There is also some speculation about Jose taking the route to instant gratification by joining the NDA in exchange for a central ministerial berth, but sources close to him nixed the possibility as they felt it would finish him off in the state. 

At the same time it is no secret that Jose has been waiting for the right opportunity to shift allegiance, something his father, the late K.M. Mani almost did before getting entrapped in the bar bribe case.

It is not as if the state’s political spectrum has been caught unawares. The signals came through loud and clear when he decided to stake claim to the Kuttanad Assembly seat, following the demise of Thomas Chandy late last year. That move came to nought when it was decided not to hold a by-poll with Assembly elections scheduled in May 2021.

Coming close on the heels of Jose getting a Rajya Sabha nomination from the UDF, the suspension may prove advantageous for Mani’s son as he holds a few aces.

Right time for change

The apt decision may come sooner than later as it would be in the Jose faction’s interest to cross over before the local body elections scheduled for late October. Because, that would be held as litmus by those in the LDF who believe the Jose faction holds lesser value than the Joseph faction. 

CPI Kerala State Committee secretary Kanam Rajendran said that in as many words, when he told the media earlier in the day that it is not for the LDF to function as a ventilator for the Jose faction. He said political decisions should be based on ideology and that was the difference between the LDF and UDF. It is no secret that CPI has always been opposed to any alliance with the Mani faction, especially after the bar bribery scam.

Curiously, at a time when there is so much about the crossing over of the Jose Mani faction to the LDF, many seem to have forgotten that the Manis were very much a part of the LDF for a good two decades from 1990 to 2010. 

Also, during the 1980-82 period, when the A.K. Antony faction crossed sides to the Left front in protest against Indira Gandhi and was part of the E.K. Nayanar government, K. M. Mani was the Minister of Finance and Law.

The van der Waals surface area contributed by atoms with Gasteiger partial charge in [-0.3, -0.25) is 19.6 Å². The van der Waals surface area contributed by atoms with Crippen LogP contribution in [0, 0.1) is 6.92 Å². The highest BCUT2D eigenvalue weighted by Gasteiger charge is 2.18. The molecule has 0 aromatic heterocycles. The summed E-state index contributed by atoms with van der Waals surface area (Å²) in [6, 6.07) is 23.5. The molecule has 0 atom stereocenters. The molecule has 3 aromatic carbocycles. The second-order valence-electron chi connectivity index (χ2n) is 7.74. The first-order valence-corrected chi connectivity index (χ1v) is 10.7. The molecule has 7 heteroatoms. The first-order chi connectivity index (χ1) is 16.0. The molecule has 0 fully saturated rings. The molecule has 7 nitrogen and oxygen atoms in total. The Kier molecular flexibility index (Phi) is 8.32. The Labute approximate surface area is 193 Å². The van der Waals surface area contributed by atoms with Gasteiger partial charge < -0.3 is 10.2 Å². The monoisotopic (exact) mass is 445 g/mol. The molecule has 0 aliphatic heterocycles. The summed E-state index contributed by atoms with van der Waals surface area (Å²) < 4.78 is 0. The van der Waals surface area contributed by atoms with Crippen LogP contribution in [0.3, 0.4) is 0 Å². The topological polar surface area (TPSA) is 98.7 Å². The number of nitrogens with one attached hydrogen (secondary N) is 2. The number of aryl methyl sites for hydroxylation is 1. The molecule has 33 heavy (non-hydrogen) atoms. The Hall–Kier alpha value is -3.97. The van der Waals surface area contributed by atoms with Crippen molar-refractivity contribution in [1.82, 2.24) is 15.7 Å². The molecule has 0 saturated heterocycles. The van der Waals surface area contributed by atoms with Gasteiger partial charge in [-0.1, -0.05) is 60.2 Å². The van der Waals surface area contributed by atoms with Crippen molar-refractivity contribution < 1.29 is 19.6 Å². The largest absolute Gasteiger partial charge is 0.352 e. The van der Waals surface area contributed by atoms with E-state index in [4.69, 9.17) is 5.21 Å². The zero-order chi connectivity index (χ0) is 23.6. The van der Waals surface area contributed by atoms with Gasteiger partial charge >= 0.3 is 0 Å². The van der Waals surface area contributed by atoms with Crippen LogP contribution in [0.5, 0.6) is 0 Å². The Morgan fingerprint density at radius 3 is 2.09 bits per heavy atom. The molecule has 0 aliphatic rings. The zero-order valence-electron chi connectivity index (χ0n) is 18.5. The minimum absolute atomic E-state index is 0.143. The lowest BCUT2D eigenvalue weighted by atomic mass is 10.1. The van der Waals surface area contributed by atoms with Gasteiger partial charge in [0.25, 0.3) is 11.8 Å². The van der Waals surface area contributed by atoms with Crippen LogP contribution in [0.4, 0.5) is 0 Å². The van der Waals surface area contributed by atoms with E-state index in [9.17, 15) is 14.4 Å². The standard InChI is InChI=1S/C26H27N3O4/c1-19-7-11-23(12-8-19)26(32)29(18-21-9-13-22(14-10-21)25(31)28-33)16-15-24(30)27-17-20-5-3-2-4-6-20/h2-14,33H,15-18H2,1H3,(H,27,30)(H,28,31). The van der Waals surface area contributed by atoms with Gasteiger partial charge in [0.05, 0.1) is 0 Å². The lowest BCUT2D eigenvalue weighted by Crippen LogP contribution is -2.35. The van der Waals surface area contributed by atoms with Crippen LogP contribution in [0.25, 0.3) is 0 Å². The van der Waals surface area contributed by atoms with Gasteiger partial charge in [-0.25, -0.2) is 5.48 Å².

Now, there is reason to believe Chief Minister Pinarayi Vijayan thinks the entry of the Jose faction could prove beneficial to the LDF.

“The LDF has not discussed this matter so far. There is no doubt the Kerala Congress getting split is a momentous decision in the political context,” said LDF convener A Vijayaraghavan. “Now the Jose faction has said it has no love lost for the UDF. As this will further weaken the Opposition front, the LDF cannot say it is of no interest to us.” 

Once again, it could well be another splintering of the Kerala Congress, whose fortunes have only grown each time it split, to decide up to an extent the way electoral politics in Kerala will get shaped, come Assembly polls 2021. 

Also read: Dengue, H1N1, leptospirosis — the monsoon challenges Kerala faces besides coronavirus



Subscribe to our channels on YouTube & Telegram

Support Our Journalism

India needs fair, non-hyphenated and questioning journalism, packed with on-ground reporting. ThePrint – with exceptional reporters, columnists and editors – is doing just that.

Sustaining this needs support from wonderful readers like you.

Whether you live in India or overseas, you can take a paid subscription by clicking here.

Support Our Journalism

Most Popular